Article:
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The Importance of Support for Families of Addicts

family therapy session

Unfortunately, addiction is not an isolated disease. It can have a big impact on the people closest to the individual, even when they do not have a drug or alcohol addiction themselves. Often the relationships that become the most strained are those with family members like spouses and children. In response to the addiction, a family member will become the caretaker who tries to make everything better, but this can take a lot out of a person. If you’re struggling to cope with a loved one’s drug or alcohol use, below is more on the importance of support for families of addicts. There is also information about how our drug rehab in Langhorne, PA, can help you. 

Understanding Family Roles in Addiction 

Substance abuse can stress the family to the breaking point, destroying even the closest relationships. The addict’s behavior creates a ripple effect on their loved ones, impacting the family unit mentally, physically, and financially. Living with addiction puts family members under unusual stress, which can have a dangerous impact on both adults and children involved.  

To cope with the addict’s behavior, family members may adopt certain dysfunctional behavioral patterns or roles. The roles in a family struggling with addiction are the addict, the caretaker, the hero, the scapegoat, the mascot, and the lost child.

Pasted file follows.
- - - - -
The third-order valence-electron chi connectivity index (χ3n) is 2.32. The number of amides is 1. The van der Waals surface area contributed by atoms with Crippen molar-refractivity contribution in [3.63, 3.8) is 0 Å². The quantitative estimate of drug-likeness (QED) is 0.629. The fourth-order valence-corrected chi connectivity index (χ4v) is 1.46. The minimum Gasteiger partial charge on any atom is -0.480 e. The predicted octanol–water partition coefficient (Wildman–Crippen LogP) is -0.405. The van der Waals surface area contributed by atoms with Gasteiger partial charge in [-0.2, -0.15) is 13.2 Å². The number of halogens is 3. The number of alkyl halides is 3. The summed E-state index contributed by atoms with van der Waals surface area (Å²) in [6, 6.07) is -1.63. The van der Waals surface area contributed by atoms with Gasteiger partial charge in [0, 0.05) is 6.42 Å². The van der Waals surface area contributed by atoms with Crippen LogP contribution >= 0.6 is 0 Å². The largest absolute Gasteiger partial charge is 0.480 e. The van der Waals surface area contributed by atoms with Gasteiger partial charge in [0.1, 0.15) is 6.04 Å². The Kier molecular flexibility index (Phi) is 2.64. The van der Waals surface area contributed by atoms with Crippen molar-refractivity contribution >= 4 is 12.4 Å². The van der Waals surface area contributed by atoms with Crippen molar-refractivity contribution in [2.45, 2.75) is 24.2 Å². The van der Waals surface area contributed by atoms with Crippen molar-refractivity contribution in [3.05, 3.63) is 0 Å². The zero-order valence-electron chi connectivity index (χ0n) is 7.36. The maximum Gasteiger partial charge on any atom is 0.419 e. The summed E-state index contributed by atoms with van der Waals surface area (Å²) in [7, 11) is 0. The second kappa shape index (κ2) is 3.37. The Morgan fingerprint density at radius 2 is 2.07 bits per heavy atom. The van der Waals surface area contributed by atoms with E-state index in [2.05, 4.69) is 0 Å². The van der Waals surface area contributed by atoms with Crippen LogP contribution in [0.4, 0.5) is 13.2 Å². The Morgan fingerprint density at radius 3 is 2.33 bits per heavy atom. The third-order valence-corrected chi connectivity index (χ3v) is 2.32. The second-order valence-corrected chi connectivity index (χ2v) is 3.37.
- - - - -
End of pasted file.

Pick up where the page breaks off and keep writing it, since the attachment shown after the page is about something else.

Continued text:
• The Addict: In these situations, the addict is the focal point of the family. Whether they realize it or not, family members typically start spending more time and energy dealing with this individual. This could be helping them, enabling them, or covering up their behaviors to preserve the status quo. As the addict continues to carry out his/her behavior, family members may take on more roles within the family without even realizing it. 
  • The Caretaker: Also known as the enabler, this person often covers up the addict’s problems and takes responsibility for the addict’s actions to keep everyone else happy. The caretaker is also known as the martyr of the family because he/she not only supports the addict’s dysfunctional behavior but shields the individual from the consequences of his/her actions.